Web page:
I have pointed this out before, but as you step on the throttle with "manifold" vacuum to the vac advance, you actually lose advance due to the loss in manifold vac. With ported vacuum when you step on the throttle yes, the vacuum starts to bring in the vac advance, but in a gradual method. Just as the engine demands it and just how the engineers designed the distributor curve to work for basically stock engines.

When you mash the throttle with your setup you actually have an immediate loss in advance of 15 degrees. Amazing that you do not have some sort of a flat spot. With ported vacuum the centrifugal starts to pull in and if you dial in 15 to 16 degrees of initial and use ported vacuum, the engine starts from a better spot.

Hate to say it again, but you need to try 16 degrees of initial, ported vacuum, and readjust your carb to this setting. I am truly convinced it would run a lot better!

What have you got to lose? At 28 degrees of advance at idle I would love to see a dyno pull curve from idle to full throttle. Your engine would fall flat on its face right off the bat and then finally catch up at around 2,500 rpm.

Rob
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Old 07/11/2018, 06:28 PM   #42
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Quote:
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James,
Cam is a wild card here. Your engine should idle just fine with only 12 to 15 degrees of initial. 28 degrees is way to much at idle.

I have pointed this out before, but as you step on the throttle with "manifold" vacuum to the vac advance, you actually lose advance due to the loss in manifold vac. With ported vacuum when you step on the throttle yes, the vacuum starts to bring in the vac advance, but in a gradual method. Just as the engine demands it and just how the engineers designed the distributor curve to work for basically stock engines.

When you mash the throttle with your setup you actually have an immediate loss in advance of 15 degrees. Amazing that you do not have some sort of a flat spot. With ported vacuum the centrifugal starts to pull in and if you dial in 15 to 16 degrees of initial and use ported vacuum, the engine starts from a better spot.

Hate to say it again, but you need to try 16 degrees of initial, ported vacuum, and readjust your carb to this setting. I am truly convinced it would run a lot better!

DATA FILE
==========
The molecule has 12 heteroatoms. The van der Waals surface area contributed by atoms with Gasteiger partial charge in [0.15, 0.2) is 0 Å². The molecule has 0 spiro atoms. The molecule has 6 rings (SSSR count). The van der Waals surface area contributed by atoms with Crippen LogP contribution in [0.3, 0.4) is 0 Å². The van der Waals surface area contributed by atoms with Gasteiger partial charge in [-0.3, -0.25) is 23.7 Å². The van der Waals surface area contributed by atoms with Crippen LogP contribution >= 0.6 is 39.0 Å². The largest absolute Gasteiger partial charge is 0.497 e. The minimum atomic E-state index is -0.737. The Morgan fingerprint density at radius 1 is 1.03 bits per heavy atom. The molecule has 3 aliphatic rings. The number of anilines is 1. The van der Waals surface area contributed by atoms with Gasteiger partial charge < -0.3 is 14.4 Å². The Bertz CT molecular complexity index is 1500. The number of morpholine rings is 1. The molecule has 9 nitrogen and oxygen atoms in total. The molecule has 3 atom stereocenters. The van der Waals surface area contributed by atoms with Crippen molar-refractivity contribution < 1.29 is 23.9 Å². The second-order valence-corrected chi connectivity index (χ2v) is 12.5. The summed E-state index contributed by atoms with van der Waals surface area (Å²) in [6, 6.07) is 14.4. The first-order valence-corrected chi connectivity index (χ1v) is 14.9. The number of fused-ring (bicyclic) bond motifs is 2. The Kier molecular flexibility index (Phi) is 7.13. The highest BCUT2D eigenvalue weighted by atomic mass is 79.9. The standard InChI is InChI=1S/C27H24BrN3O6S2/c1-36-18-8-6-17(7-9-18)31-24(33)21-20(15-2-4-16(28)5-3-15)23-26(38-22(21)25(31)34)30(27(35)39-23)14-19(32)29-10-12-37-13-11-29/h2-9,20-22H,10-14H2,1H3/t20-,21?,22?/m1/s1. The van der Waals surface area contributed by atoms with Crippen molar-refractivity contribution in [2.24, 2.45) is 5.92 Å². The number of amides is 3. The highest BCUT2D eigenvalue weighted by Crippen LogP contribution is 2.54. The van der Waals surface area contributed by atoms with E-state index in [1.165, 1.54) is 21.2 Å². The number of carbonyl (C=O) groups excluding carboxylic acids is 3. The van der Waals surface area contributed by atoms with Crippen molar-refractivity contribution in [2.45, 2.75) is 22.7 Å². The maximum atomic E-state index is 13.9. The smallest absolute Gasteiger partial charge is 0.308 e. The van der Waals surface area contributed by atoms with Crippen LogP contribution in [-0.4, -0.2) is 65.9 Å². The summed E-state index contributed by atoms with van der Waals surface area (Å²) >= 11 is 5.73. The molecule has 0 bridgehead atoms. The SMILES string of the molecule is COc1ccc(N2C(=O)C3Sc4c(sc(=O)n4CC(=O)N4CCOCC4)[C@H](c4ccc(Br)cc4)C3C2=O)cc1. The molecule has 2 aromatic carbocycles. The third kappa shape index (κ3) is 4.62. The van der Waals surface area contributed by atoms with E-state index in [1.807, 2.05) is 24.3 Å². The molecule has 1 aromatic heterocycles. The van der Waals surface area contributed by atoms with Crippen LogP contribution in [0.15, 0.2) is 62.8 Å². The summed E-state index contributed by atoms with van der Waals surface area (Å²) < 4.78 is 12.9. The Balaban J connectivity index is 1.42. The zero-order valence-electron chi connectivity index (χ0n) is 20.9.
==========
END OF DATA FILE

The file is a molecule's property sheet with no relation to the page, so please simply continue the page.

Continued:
What have you got to lose? At 28 degrees of advance at idle I would love to see a dyno pull curve from idle to full throttle. Your engine would fall flat on its face right off the bat and then finally catch up at around 2,500 rpm.

Rob
Rob

I appreciate your passion about this vac advance issue but I am not at all sure you even have looked at the magazine articles/papers I posted about this... one by a GM engineer who was the Viper plant manager when he retired. His explanation about how vac advance works is clear and concise. It is also clear on at least one of the reasons why ported vacuum was introduced. And there is another guy who graphed the vac advance of ported vs manifold vs throttle opening... the advance curves pretty much followed each other with the only exception being at idle. So, again, once you crack the throttle and the ported vac port is exposed to the manifold vacuum, the canister advances the timing exactly the same as it would with manifold vacuum. Here is the graph...
http://www.gofastforless.com/ignition/vacuum_chart.jpg

Here is the post that refers to the graph
http://www.gofastforless.com/ignition/advance.htm

But regardless of the articles/papers/internet posts, I think you missed the following in one of my replies above...

"To your suggestion about trying ported vac hooked to the advance... to be clear, *I have already tried it* (previous to this current issue) with an increased initial timing of ~15* and, frankly, my engine runs better with manifold vac... that is the main reason I use it."

Until I figure out why I have that low vac w/flutter (this is without the vac advance hooked to any port, just an initial timing of 12') there is no reason for me to retry ported vacuum because I would get the same result I got when I first tried it. If there is anything you and I can agree on its got to be that trying the same thing multiple times and expecting different results is a sign of insanity

James

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Old 07/11/2018, 07:04 PM   #43
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All very interesting - But - I'm a simple man, preferring to keep things simple. My vision of performance upgrades for a 289 consists of a 4 BBL intake & carb, no more than 500CFM. (A basic 289 can't suck more air than that, so any more is a waste of $$.)
A 302 already has a 4BBL set up, so the only improvement there would be a Pertronix II ignitor & coil.